explains to her what the ants have just said. She advises him to pay no
attention to the sarcasm of the ants - how dare such vile creatures speak
thus about a king! But Solomon thinks otherwise:

"Nay," Solomon replied,
"The wise and strong should seek
The welfare of the weak,"
And turned his horse aside.

His train, with quick alarm,
Curved with their leader round
The ant-hill's peopled mound,
And left it free from harm.

The jewelled head bent low;
"Oh, king!" she said, "henceforth
The secret of thy worth
And wisdom well I know.

"Happy must be the State
Whose ruler heedeth more
The murmurs of the poor
Than flatteries of the great."

The reference to the Song of Songs - also the Song of Solomon and Canticle
of Canticles - may require a little explanation. The line "Comely but black
withal," is borrowed from a verse of this song - "I am black but beautiful,
oh, ye daughters of Jerusalem, as the tents of Kedar, as the curtains of
Solomon." In another part of the song the reason of this blackness is
given: "I am black, because the sun hath looked upon me." From which we
can see that the word black only means dark, brown, tanned by the sun.
Perhaps you do not know that as late as the middle of the eighteenth
century it was still the custom in England to speak of a person with black
hair and eyes as "a black man" - a custom which Charles Lamb had reason to
complain of even at a later day. The tents referred to in the text were
probably tents made of camel-skin, such as the Arabs still make, and the
colour of these is not black but brown. Whether Solomon wrote the
so-called song or not we do not know; but the poet refers to a legend that
it was written in praise of the beauty of the dark queen who came from
Sheba to visit the wisest man of the world. Such is not, however, the
opinion of modern scholars. The composition is really dramatic, although
thrown into lyrical form, and as arranged by Renan and others it becomes a
beautiful little play, of which each act is a monologue. "Sensuous" the
poet correctly calls it; for it is a form of praise of woman's beauty in
all its details, as appears in such famous verses as these: "How beautiful
are thy feet in shoes, O prince's daughter; the joints of thy thighs are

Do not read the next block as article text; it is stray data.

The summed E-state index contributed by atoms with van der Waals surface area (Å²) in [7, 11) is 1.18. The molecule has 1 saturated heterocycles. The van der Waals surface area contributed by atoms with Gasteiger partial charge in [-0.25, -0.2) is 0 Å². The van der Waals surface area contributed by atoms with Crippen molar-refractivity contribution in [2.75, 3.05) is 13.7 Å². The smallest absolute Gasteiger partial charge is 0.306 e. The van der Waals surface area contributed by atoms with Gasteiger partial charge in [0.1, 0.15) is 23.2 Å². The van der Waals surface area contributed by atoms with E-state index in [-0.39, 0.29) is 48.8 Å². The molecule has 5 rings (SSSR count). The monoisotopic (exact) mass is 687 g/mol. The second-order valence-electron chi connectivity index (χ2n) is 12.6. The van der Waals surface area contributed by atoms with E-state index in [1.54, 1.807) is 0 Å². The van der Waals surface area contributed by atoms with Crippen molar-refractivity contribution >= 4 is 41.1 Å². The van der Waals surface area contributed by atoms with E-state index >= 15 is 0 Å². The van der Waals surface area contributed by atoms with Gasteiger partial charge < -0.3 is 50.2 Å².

like jewels, the work of the hands of a cunning workman. Thy two breasts
are like two young roes that are twins which feed among the lilies." But
Christianity, instead of dismissing this part of the Bible, interpreted
the song mystically - insisting that the woman described meant the Church,
and the lover, Christ. Of course only very pious people continue to
believe this; even the good Whittier preferred the legend that it was
written about the Queen of Sheba.

I suppose that I ought to end this lecture upon insect poetry by some
quotation to which a moral or philosophical meaning can be attached. I
shall end it therefore with a quotation from the poet Gray. The poetry of
insects may be said to have first appeared in English literature during
the second half of the eighteenth century, so that it is only, at the
most, one hundred and fifty years old. But the first really fine poem of
the eighteenth century relating to the subject is quite as good as
anything since composed by Englishmen upon insect life in general. Perhaps
Gray referred especially to what we call May-flies - those delicate ghostly
insects which hover above water surfaces in fine weather, but which die on
the same day that they are born. He does not specify May-flies, however,
and we may consider the moral of the poem quite apart from any particular
kind of insect. You will find this reference in the piece entitled "Ode on
the Spring," in the third, fourth, and fifth stanzas.

Still is the toiling hand of care:
The panting herds repose:
Yet hark, how through the peopled air
The busy murmur glows!
The insect youth are on the wing,
Eager to taste the honied spring,
And float amid the liquid noon:
Some lightly o'er the current skim,
Some show their gaily-gilded trim
Quick-glancing to the sun.

To Contemplation's sober eye
Such is the race of man:
And they that creep, and they that fly,
Shall end where they began.
Alike the Busy and the Gay
But flutter through life's little day,
In fortune's varying colours dressed:
Brushed by the hand of rough Mischance,
Or chilled by Age, their airy dance
They leave, in dust to rest.

Methinks I hear in accents low
The sportive kind reply:
Poor moralist! and what art thou?
A solitary fly!
Thy joys no glittering female meets,
No hive hast thou of hoarded sweets,
No painted plumage to display:
On hasty wings thy youth is flown;
Thy sun is set; thy spring is gone -
We frolic, while 'tis May.

The poet Gray was never married, and the last stanza which I have quoted
refers jocosely to himself. It is an artistic device to set off the moral